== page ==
The pros to peels in the treatment of hyperpigmentation are a more cost effective approach in comparison to IPL for hyperpigmentation. In addition, light peels offer milder results, but have no downtime! Medium peels- such as the Vitalize peel- can yield more dramatic results, but may require up to one week of downtime and expected peeling. The downside to peels in the treatment of hyperpigmentation is that it may not be as effective as IPL for resolution of sun spots and melasma. Moreso, aggressive peels with higher percentages of active ingredients and TCA peels can lead to increased pigment if the skin becomes damaged in the process. One thing to consider and remember is that treatment of difficult hyperpigmentation can include multiple approaches and peels can be a wonderful additive to IPL (as well as skin care!).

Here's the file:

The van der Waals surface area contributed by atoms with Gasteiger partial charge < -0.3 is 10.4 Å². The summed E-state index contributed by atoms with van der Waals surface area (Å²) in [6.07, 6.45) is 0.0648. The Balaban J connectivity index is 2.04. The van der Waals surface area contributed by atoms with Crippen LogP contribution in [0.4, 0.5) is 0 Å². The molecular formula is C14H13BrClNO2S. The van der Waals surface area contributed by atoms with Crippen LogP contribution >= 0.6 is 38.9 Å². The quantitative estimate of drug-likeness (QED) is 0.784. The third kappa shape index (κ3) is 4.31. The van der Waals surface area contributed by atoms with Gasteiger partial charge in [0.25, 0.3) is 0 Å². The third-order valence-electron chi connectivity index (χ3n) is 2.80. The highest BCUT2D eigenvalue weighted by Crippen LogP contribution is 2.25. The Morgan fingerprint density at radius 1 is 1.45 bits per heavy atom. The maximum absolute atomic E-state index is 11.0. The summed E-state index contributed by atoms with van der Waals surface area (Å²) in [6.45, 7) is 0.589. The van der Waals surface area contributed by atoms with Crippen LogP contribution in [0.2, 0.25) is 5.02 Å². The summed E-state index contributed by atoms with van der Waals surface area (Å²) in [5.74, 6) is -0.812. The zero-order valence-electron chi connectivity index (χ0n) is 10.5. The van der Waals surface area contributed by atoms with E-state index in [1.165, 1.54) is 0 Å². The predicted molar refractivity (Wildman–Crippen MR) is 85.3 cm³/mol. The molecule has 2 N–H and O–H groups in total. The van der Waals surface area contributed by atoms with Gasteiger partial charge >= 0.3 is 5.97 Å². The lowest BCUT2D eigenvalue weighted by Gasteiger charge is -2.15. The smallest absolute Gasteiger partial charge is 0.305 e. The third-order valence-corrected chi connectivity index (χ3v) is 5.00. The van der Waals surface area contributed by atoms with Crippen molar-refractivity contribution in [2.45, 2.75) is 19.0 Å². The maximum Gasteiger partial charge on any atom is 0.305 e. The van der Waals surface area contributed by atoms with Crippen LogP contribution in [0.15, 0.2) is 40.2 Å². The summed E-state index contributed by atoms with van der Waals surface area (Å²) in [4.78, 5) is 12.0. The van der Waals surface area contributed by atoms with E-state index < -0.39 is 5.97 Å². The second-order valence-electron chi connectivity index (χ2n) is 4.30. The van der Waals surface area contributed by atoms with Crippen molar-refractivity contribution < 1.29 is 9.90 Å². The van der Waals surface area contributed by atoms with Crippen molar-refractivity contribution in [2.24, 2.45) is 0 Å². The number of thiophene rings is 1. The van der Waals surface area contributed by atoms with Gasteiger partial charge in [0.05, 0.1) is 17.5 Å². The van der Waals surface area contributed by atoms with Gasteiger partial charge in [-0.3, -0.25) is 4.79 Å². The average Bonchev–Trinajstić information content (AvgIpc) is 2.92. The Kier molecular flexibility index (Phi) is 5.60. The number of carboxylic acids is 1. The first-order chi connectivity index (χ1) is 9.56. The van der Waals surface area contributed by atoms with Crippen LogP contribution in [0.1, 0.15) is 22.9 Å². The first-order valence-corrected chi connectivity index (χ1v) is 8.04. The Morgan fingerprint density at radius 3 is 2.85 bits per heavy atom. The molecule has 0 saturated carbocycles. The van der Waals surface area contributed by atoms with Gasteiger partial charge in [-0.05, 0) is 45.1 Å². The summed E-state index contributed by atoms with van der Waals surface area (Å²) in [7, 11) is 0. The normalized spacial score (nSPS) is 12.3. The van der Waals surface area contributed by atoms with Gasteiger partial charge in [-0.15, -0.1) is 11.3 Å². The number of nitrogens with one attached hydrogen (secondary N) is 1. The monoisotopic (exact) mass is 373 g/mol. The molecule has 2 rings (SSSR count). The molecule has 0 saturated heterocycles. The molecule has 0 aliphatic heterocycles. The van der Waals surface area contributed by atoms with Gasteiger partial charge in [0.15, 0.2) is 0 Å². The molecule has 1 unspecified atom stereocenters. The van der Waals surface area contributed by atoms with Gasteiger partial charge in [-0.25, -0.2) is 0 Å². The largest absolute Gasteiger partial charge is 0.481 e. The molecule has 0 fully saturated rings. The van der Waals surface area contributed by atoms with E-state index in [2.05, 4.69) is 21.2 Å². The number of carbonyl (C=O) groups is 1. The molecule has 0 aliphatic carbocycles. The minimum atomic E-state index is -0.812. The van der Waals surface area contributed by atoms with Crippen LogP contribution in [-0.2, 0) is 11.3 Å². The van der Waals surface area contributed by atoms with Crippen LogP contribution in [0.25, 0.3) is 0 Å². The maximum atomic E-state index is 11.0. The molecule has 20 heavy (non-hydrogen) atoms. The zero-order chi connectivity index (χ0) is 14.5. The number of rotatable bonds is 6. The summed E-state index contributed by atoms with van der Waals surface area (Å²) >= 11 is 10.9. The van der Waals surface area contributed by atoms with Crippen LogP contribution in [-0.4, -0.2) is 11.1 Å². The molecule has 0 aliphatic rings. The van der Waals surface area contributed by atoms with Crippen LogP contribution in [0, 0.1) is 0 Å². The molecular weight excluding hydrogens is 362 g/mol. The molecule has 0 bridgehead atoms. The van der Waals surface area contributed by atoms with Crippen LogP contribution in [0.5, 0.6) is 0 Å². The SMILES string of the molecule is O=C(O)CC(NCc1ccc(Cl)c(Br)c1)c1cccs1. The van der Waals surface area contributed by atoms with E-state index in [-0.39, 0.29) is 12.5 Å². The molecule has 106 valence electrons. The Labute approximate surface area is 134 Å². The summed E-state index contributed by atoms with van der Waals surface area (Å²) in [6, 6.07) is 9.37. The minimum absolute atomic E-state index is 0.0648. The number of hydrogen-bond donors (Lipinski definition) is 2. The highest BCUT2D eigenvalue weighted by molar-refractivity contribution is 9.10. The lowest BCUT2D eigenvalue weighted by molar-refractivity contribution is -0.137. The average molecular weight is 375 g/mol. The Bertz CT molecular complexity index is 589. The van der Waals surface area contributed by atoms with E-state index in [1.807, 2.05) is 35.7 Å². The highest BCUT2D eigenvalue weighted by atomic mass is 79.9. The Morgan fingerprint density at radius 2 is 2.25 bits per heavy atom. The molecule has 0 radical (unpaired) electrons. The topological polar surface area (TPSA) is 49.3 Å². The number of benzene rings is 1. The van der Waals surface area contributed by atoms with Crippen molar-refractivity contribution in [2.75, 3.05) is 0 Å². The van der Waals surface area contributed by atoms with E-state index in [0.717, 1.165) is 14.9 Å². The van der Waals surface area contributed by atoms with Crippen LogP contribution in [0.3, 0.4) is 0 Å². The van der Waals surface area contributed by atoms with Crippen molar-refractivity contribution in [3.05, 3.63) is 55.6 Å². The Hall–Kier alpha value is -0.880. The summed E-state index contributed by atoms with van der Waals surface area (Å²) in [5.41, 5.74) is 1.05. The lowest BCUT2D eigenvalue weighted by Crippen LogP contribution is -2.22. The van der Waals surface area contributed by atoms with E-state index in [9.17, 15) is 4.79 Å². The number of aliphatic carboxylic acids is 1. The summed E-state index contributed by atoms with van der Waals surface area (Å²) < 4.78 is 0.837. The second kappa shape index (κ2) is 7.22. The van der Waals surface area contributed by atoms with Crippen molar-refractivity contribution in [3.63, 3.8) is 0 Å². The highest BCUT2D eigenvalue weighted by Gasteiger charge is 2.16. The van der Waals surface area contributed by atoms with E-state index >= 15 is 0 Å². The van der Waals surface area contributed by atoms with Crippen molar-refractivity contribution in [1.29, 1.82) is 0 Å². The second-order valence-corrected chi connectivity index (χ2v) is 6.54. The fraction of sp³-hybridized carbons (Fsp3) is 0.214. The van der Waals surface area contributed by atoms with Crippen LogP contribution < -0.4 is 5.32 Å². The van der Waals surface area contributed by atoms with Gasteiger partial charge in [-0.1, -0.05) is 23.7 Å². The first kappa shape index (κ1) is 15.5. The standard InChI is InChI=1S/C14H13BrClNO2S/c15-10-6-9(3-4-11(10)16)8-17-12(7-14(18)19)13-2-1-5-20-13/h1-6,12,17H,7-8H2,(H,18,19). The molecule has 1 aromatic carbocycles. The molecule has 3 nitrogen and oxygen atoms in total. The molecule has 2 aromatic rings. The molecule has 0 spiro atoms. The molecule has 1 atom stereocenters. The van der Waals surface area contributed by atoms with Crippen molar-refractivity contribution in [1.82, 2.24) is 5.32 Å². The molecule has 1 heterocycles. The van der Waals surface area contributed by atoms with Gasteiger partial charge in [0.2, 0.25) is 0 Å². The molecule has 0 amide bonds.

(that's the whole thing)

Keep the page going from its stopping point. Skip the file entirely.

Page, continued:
3. Microneedling - $250+ per treatment

Microneedling involves piercing the skin to create microchannels- small wounds- to initiate the skin healing and regeneration process. The regeneration of skin cells that microneedling causes can disperse clusters of melanin and in turn- lighten dark spots. Microneedling in the treatment of hyperpigmentation has not been widely studied in isolation as a treatment for dark spots. It has been reviewed in conjunction with skin care, peels and other modalities and has proven to be a strong addition to a patient's comprehensive treatment regimen.